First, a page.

We've heard it all before. 'Boomers' - arguably the most disliked generation - only think about themselves, while millennials (aka 'snowflakes') wouldn't know a hard day's work if it slapped them across the face.
But where does all of this generational angst - which is by no means new - get us?
Bobby Duffy is a Professor of Public Policy and Director of the Policy Institute, King's College London.
In his new book, Generations, he argues that it's a shame people see fit to sum entire generations up in just a few characteristics, because acknowledging the differences between the different generations is essential for the progress of society.
Duffy joined Sunday Morning to discuss the generational wars and how throughout history it's always been the latest generation of young people who are viewed as uniquely wrong or weird.
He says the focus on labelling generations is a relatively recent phenomenon and really took off after the term millennial was coined.
Part of the reason for the recent focus on generations and their labels and traits comes from Douglas Coupland’s book Generation X. First published 30 years ago, Coupland wrote the book because he was sick of being labelled a baby boomer.
Duffy says we shouldn’t be afraid or offended when younger generations come through with new ideas and belief systems.
“There is this constant grind of culture change that pushes generations apart and makes them different from each other. One of the key points of the book is that we shouldn’t be frightened by that… if we didn’t have that, we’d go stagnant as societies because we tend to get stuck in our ways as we get older.
“While it may feel uncomfortable, these differences between generations, it’s essential for the progress of society. We shouldn’t be too focussed on conflict or a sense of tension being bad.”
Complaining about the young or old has been around for a very long time. In around 400 BC, Socrates complained that the young generations coming through were the worst generation ever, for instance.
“He really didn’t like young people in his day and that’s repeated throughout history. It’s always the latest generation of young people that are uniquely wrong or weird.”
Duffy believes the reason behind our dislike of younger generations is because of our biases and our tendency to look to our past with rose tinted glasses.
“It’s a well known social psychological bias where you sort of forget the bad bits from your life and the past. We’ve got this too rosy view of how we were and it makes us think that things that are happening today are uniquely different or bad.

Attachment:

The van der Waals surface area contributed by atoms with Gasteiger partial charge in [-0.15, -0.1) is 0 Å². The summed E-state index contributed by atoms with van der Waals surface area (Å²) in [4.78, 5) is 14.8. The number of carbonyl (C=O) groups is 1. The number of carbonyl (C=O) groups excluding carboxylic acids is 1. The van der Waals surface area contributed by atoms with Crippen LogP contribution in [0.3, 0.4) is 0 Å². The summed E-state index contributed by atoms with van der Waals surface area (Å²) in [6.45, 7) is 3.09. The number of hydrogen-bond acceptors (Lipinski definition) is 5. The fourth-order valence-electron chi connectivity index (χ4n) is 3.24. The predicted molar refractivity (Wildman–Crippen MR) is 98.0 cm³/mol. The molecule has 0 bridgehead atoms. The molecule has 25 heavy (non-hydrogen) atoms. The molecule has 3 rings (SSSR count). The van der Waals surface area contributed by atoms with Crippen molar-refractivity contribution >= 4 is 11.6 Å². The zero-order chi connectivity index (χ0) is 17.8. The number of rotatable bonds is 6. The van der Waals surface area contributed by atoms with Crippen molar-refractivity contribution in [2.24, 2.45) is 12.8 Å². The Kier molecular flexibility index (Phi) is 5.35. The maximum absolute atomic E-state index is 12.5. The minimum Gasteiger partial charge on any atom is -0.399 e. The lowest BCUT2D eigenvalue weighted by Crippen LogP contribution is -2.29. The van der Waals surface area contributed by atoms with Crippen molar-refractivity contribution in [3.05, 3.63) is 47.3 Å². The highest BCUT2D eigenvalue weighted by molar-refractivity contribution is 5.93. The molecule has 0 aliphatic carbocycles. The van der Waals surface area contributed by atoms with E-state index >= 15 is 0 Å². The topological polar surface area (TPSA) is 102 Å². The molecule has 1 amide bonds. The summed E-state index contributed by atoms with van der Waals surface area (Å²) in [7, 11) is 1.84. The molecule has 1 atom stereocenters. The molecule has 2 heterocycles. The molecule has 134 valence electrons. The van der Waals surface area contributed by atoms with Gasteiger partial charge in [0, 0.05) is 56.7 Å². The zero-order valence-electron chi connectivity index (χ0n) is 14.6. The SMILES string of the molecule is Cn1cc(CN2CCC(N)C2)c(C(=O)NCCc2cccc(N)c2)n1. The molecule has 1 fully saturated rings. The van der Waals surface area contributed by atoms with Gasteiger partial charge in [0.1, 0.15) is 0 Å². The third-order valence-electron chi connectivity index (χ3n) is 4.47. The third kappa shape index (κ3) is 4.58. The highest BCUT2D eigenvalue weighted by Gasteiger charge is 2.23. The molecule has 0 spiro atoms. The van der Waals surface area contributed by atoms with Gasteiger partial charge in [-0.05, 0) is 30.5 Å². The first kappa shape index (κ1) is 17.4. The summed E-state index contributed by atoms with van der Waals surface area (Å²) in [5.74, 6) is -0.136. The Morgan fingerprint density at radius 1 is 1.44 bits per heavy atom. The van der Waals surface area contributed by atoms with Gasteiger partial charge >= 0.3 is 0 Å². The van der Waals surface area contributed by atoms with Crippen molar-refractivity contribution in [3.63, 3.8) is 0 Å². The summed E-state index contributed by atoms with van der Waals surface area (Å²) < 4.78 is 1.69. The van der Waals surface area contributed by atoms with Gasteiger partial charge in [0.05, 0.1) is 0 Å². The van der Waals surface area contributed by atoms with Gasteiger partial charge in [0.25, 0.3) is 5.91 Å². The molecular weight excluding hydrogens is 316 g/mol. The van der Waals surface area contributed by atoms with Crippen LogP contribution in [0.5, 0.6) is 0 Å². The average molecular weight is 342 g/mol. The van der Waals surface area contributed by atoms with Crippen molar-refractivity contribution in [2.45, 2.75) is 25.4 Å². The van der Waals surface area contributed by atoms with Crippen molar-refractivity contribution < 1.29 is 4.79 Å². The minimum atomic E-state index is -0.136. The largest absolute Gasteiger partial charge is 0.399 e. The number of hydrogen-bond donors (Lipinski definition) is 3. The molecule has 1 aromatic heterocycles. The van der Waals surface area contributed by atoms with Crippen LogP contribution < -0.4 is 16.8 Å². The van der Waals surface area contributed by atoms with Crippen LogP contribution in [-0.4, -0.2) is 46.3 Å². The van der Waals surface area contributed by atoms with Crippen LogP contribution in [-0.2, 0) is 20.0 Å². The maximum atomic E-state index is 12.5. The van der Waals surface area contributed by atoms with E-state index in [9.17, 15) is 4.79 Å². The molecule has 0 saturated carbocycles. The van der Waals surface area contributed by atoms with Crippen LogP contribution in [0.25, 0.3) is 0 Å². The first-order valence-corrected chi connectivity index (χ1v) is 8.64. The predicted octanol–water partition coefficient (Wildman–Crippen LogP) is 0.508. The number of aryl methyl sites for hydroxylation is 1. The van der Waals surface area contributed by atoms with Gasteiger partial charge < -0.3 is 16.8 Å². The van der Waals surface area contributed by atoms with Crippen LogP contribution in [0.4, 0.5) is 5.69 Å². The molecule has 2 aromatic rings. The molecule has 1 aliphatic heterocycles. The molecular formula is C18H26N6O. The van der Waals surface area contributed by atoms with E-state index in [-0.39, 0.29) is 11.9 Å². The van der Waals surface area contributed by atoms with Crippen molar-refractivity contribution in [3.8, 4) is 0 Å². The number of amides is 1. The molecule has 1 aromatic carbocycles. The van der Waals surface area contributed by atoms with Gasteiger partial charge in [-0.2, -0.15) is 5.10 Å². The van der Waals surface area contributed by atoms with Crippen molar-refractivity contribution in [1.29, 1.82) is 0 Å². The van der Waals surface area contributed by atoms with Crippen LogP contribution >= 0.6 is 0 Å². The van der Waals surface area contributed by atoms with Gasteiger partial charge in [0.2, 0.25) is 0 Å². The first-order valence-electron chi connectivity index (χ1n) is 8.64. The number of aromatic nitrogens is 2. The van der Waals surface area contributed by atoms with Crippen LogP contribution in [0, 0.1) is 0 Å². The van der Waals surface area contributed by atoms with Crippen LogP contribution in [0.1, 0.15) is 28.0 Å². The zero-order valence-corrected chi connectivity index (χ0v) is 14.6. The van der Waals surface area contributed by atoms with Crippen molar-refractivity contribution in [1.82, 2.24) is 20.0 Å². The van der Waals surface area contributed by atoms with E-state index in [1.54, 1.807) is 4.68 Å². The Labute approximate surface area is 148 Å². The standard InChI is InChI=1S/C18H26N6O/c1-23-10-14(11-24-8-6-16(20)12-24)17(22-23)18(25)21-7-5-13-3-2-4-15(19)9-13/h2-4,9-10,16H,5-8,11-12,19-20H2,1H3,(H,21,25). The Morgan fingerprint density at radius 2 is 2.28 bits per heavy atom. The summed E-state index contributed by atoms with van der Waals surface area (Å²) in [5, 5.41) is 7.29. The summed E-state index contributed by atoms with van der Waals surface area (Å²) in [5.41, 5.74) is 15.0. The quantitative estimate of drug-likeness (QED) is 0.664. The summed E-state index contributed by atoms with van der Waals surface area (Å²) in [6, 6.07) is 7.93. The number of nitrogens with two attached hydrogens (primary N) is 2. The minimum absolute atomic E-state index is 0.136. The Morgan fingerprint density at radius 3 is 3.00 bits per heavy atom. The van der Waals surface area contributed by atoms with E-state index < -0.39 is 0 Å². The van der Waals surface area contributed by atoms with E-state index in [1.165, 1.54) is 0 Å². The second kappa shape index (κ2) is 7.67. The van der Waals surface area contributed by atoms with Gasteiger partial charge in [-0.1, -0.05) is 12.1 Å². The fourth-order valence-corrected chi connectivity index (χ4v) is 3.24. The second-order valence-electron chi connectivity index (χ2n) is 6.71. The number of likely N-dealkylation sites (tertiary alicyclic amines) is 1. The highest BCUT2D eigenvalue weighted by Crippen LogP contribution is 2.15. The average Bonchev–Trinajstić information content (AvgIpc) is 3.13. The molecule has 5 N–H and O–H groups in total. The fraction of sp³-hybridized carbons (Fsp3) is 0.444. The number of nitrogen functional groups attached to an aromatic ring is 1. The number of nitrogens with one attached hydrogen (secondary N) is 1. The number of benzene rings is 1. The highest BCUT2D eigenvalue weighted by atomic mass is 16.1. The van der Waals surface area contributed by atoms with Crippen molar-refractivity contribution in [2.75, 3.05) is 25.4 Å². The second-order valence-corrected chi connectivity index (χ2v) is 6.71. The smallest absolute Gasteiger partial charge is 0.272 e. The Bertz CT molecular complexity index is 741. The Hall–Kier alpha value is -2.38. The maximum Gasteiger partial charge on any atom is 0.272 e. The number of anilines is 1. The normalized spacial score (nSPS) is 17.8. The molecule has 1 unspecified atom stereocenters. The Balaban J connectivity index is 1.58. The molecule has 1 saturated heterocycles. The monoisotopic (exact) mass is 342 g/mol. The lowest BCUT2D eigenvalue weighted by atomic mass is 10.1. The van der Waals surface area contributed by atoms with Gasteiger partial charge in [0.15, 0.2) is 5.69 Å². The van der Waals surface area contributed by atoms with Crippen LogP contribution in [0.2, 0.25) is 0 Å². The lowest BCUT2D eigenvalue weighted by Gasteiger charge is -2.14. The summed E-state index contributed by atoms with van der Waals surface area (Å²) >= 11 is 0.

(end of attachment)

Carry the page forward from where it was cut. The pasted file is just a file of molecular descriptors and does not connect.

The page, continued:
“It would be more worrying, in some ways, if we thought young people today were great or the same as us because that would really signify that we’ve stopped that sense of progress or change.”
However, generational warfare is often greatly exaggerated. Duffy points to Greta Thunberg’s Time Person of the Year blurb as an example where it’s stated that she’s an avatar in a generational battle. In fact, almost all people are united in wanting to so something about climate change.
“It’s the wrong framing I would argue. When you look at the evidence of the actual gaps between young and old on concern about the climate and wanting to do something about the climate, they’re not nearly as large as you think and as is made out in lots of the discussions.
“There’s a really strong sense that older people have of looking after the next generation, whether it’s their own family or just a sense of legacy and what you leave behind. I think that’s really important to bear in mind, the difference is exaggerated and, really, we’re much more interconnected than the impression you get from that simplistic coverage.”
One topic that can be quite divisive for younger and older generations is the affordability of housing for young people. Older people tend to say it was hard in their day too, but stagnating wages, increased student loans, and higher prices making buying a home much harder for the current young generation than it was for the older one.
“The really important big economic shift has altered the life course for younger generations… these are big economic trends, these are the things we should be looking at.”
Duffy says the concentration of wealth for certain cohorts will be entrenched further as boomers who brought property die off leaving their amassed wealth to their millennial and gen x children. Those whose parents didn’t own property or have private wealth will be left high and dry.
“[Wealth] is going to come down very unevenly across different groups and it’s going to increase that sense of inequality within the next generations, not just in wealth but all sorts of life chances. We are kind of sorting into different social castes depending on our wealth, social connections and the kind of work we do.
“We are getting this almost incipient caste society where your life chances are set a lot by your family resources and the story of the next decade or two could well be that solidifying as this huge bulge in wealth starts to trickle down.”